9.3 Limitations: Internal validity

Internal validity refers to how reasonable and logical the results from the study are: the strength of the inferences that can be made from the sample (Sect. 3.6). That is, an internally valid study is effective in demonstrating that the conclusions made from the sample cannot be explained any other way.

Internal validity can be compromised by confounding, the carryover effect, the Hawthorne effect, the observer effect, and/or the placebo effect. Consequently, if any of these issues are likely to compromise internal validity, the implications on the interpretation of the results should be discussed.

For example, if the study design implies that the Hawthorne effect is likely to be an issue (since the participants were not blinded), this should be clearly stated, and the conclusion should indicate that the individuals in the study may have behaved differently than usual because (for example) they knew the were in a study.

The internal validity of observational studies is often compromised because confounding can be less effectively managed than for experimental studies.

Example 9.4 (Internal validity) In a study of the hand-hygiene practices of paramedics (Barr et al. 2017), self-reported hand-hygiene practices were very different than what was reported by peers:

…social desirability and identity may have led to the intentional misreporting of IPC [infection prevention and control] behaviors in favor of better compliance by the participants. Evidence for this is that participants reported much higher levels of compliance for themselves than their colleagues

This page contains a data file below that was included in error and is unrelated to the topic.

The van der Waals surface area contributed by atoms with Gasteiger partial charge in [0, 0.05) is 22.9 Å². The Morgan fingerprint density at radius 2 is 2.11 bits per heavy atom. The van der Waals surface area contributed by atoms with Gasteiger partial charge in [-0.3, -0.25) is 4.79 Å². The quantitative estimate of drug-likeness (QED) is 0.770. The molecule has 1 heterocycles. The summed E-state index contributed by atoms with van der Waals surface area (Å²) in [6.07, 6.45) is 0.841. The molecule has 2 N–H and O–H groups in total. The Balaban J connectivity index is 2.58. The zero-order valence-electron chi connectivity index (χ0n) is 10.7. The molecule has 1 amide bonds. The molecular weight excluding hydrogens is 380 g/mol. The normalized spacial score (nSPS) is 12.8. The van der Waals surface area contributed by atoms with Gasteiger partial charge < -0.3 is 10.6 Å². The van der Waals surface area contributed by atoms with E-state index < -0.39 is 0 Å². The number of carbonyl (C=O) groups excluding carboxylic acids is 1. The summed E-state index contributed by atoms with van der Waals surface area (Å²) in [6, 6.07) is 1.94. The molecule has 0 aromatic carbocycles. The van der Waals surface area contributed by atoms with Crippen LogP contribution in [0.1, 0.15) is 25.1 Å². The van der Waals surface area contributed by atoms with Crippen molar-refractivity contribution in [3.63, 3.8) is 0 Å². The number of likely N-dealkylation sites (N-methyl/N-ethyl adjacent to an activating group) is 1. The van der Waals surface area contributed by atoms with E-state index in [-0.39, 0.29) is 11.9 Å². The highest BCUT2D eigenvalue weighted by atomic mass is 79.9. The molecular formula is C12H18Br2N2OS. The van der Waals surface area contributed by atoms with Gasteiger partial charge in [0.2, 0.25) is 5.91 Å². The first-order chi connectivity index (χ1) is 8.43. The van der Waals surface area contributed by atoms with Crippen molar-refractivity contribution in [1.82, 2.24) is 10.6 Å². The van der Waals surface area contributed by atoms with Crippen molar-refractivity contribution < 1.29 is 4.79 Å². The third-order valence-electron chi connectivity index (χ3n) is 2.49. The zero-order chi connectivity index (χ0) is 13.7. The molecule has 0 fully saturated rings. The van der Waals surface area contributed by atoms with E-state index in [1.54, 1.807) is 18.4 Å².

Barr et al. (2017), p. 777.

That is, when participants knew they were being studied, they may have given responses that made their own behaviours appear better than their colleagues. This is a study limitation that was necessary to discuss.

A study (Botelho et al. 2019) examined the food choices made when subjects were asked to shop for ingredients to make a last-minute meal.

Half were told to prepare a ‘healthy meal,’ and the other half told just to prepare a ‘meal.’ Part of the Discission stated:

Another limitation is that results report findings from a simulated purchase. As participants did not have to pay for their selection, actual choices could be different. Participants may also have not behaved in their usual manner since they were taking part in a research study, a situation known as the Hawthorne effect.

Botelho et al. (2019), p. 436


Barr N, Holmes M, Roiko A, Dunn P, Lord B. Self-reported behaviors and perceptions of Australian paramedics in relation to hand hygiene and gloving practices in paramedic-led health care. American Journal of Infection Control. 2017;45(7):771–8.
Botelho AM, de Camargo AM, Dean M, Fiates GMR. Effect of a health reminder on consumers’ selection of ultra-processed foods in a supermarket. Food Quality and Preference. 2019;71:431–7.